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Six Square Metres

October 2013

  • Margaret Simons

The Struggle Against Gravity

The persistent miracle of gardening, and parenthood for that matter, is that things grow despite one’s incompetence. They also grow according to their nature. You can train and trellis, but plants still struggle to be themselves.

It’s one of the things that makes gardening fascinating. The gardens of old sprawled across vast estates, an intermediate space between wilderness and home, the playing out of a constant tension between nature and nurture.

Sometimes, you get to cheat.

And sometimes threats work. My mandarin tree, admittedly in a light-starved corner of my tiny back yard, hasn’t fruited for three years. This year I pruned it back mightily and laid on the potash, while muttering threats about the need to earn its keep. Now it has pushed out a few grudging blossoms.

Gardening when you really don’t have enough space is a challenge. Logic would suggest that my efforts should be mostly to do with things that grow in pots and without much sunlight, but ferns have limited appeal, one canna lily plant is quite enough, and I like to grow food.

Last year I discovered my local garden centre has cunning and distressingly expensive pots designed to straddle a balcony railing. I requested one for my birthday present, which caused the teenagers to roll their eyes, but they bought it nevertheless and I was a convert.

Now I have six of them balanced on my little sundeck balustrade, growing bok choy, strawberries, radishes and lettuce.

Even more novel are the upside-down bags, bought for two dollars each on special from Bunnings. I assumed at the time that they were cheap because they didn’t work, and nobody else was foolish enough to purchase.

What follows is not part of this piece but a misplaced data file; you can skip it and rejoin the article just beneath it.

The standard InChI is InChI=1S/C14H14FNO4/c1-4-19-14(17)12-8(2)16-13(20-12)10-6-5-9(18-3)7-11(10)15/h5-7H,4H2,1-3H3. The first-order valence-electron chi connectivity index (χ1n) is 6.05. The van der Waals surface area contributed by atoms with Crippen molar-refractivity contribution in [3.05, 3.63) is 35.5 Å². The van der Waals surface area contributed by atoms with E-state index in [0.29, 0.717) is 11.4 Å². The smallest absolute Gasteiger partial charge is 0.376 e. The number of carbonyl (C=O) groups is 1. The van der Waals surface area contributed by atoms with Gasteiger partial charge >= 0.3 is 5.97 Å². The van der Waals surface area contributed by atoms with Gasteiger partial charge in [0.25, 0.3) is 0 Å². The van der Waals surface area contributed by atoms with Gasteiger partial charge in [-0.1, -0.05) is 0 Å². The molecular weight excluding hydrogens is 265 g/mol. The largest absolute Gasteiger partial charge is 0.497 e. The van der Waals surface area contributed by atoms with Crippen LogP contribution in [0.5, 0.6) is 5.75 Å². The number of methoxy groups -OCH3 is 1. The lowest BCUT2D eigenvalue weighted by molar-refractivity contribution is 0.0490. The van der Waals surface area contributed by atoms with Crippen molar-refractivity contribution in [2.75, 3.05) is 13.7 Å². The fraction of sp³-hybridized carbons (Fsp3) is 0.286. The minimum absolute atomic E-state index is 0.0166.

There isn’t much to them. The bags are like green sausages, around a metre long, with a little hole at the bottom and a big one at the top, together with some wires and a hook by which to hang them.

The idea is that you push a seedling’s leaves through the bottom hole, leaving the roots in the bag, fill from the top with potting mix, water and hang it in a sunny spot so the plant grows upside down.

Four weeks ago I planted an eggplant, a tomato and a capsicum, and hung the bags from the only part of my sundeck railing not occupied by the straddling pots. They look like fat, premature Christmas stockings.

The picture on the package showed tomato plants growing like upside down trees, trailing below the bag and laden with fruit, but my plants are behaving differently. They clearly want to grow up.

Just after their stems emerge from the bag, they take a U-turn and are struggling upwards against gravity. How will they fare once they (hopefully) set fruit? Will they be able to continue the upwards struggle, or will they snap off and die? There is a ghastly fascination to watching the struggle.

Meanwhile I have cleared the gone-to-seed broccoli from my prime growing space – the sunny but narrow strip of soil that divides my house from the street, and cut back the rosemary and lavender to create room for beans and corn.

Instead of putting the rosemary clippings in the green bin, I bundled them up with rubber bands and left them on the gatepost in a bucket with a note indicating they were free to a good home. They were all gone by the end of the weekend. One person’s prunings, another’s dinner garnish. Some things go right with the world.





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